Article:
On Working Harder and Working Smarter

An idea I want to explore today is the nature of working smarter versus working harder to achieve progress in your career. More often than not, if a recent graduate asks how she can advance up the corporate ladder in a company, she will be told to work harder and/or work longer hours to show her dedication to the company and her desire to succeed. She might shorten her lunch break a bit, stay a little longer after everyone else leaves, etc. While this approach can and will work if you have a management team that notices and rewards such behavior, there is a diminishing marginal return to the mantra of “work harder to get ahead.” A pictorial demonstration of the concept of diminishing marginal return can be seen below:

Return on Effort

For example, let’s say that I’m a new hire at a company and thus far have demonstrated satisfactory commitment to my job. Then one day I decide to step it up and start working longer hours and being more productive during my day. That would reflects the left side of the curve on the graph above. At this point, I would experience a very noticeable return on my investment of additional time and effort because my boss is noticing my increased efforts and has been taking account of this.

Now let’s say that the positive reinforcement from my boss inspires me to start spending even longer hours at the office and being even more productive than before. Let’s follow the curve to the center of the graph. The percent return on this increased productivity is noticeably lower than before. The additional hours I am putting into my job is beginning to cut into my sleep, social life, family time, etc. These are costs that have been incurred by furthering my efforts to work harder. When the cost of an investment increases over time, the percent return on that investment will progressively become lower over that time period when the return is a fixed result (such as a promotion to the level above your current position). This investment also becomes riskier as burnout becomes more likely as a result of pushing yourself closer and closer to your limit each day. Once the risk becomes too high or the returns become too low, it’s wise to stop investing. This is why finding your individual threshold for working harder is an important step to sustainable success in your career.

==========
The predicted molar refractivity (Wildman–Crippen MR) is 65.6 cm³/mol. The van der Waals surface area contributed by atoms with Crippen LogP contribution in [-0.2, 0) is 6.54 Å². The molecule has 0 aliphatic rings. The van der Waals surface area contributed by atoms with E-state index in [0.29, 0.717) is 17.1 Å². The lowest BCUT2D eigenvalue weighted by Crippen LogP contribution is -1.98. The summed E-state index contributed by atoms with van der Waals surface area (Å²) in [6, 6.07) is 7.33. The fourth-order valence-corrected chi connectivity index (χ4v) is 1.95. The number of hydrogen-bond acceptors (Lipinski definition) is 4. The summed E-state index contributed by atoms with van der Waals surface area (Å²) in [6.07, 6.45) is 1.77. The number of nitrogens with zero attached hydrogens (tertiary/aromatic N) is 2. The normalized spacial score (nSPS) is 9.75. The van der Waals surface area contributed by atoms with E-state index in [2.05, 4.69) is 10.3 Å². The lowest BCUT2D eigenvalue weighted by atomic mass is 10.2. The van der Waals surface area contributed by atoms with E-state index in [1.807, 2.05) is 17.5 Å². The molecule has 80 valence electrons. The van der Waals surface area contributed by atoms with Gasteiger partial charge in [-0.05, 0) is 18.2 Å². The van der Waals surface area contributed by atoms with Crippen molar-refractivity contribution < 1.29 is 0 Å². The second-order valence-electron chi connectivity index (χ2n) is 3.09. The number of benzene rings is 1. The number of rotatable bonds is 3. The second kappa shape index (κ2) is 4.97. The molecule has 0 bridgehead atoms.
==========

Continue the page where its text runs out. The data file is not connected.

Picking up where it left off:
Finding the Balance

As we will discuss in just a moment, working harder is only one part of the equation here. Before moving on, make a note to find your threshold for increasing the intensity and duration of your workday. Some people, myself included, do not mind consistently putting in extra hours when need be; however, some many not handle this well. I personally enjoy the challenge of staying as productive as possible in any endeavor, so my threshold in this area is quite high. It’s your job to discover your own personal limits.

Note: Although this isn’t the main topic of discussion for this post, finding a career you truly enjoy is the key to having a higher threshold to be the hard-working, productive employee that your employer expects you to be.

The Other Part of the Equation

Now that you are aware that it is crucial to find your optimal range for working harder, it’s time to introduce the other part of the equation: Working smarter.

By “working smarter” I mean learning new skills relevant to your field. If you can get your employer to pay for you to learn these new skills so that you become a more valuable employee, that’s great. But don’t wait on them to do so; in most cases, you must take the initiative. There is such an abundance of free information on the internet that there is no excuse for not starting today. I will argue that the curve for the return on possession of specialized knowledge looks like this:

Return on Knowledge

Continuing with my example from before, let’s say that I spend half an hour a week reading a blog that discusses topics relevant to the industry I work in. This allows me to have meaningful conversations with fellow employees and my boss. This may yield me a favorable impression on the boss. If I’m lucky, it may even be the tipping point for that promotion I have been seeking. Generally speaking though, the rewards are small for this small amount of effort. Since the curve is exponential in nature, the return on small investments of time stay quite small until you hit a certain level of time invested. This is because the real reward comes from spending the time to internalize and actively apply the specialized knowledge you acquire, which takes significant investment of your time and effort (represented by the right-hand side of the graph).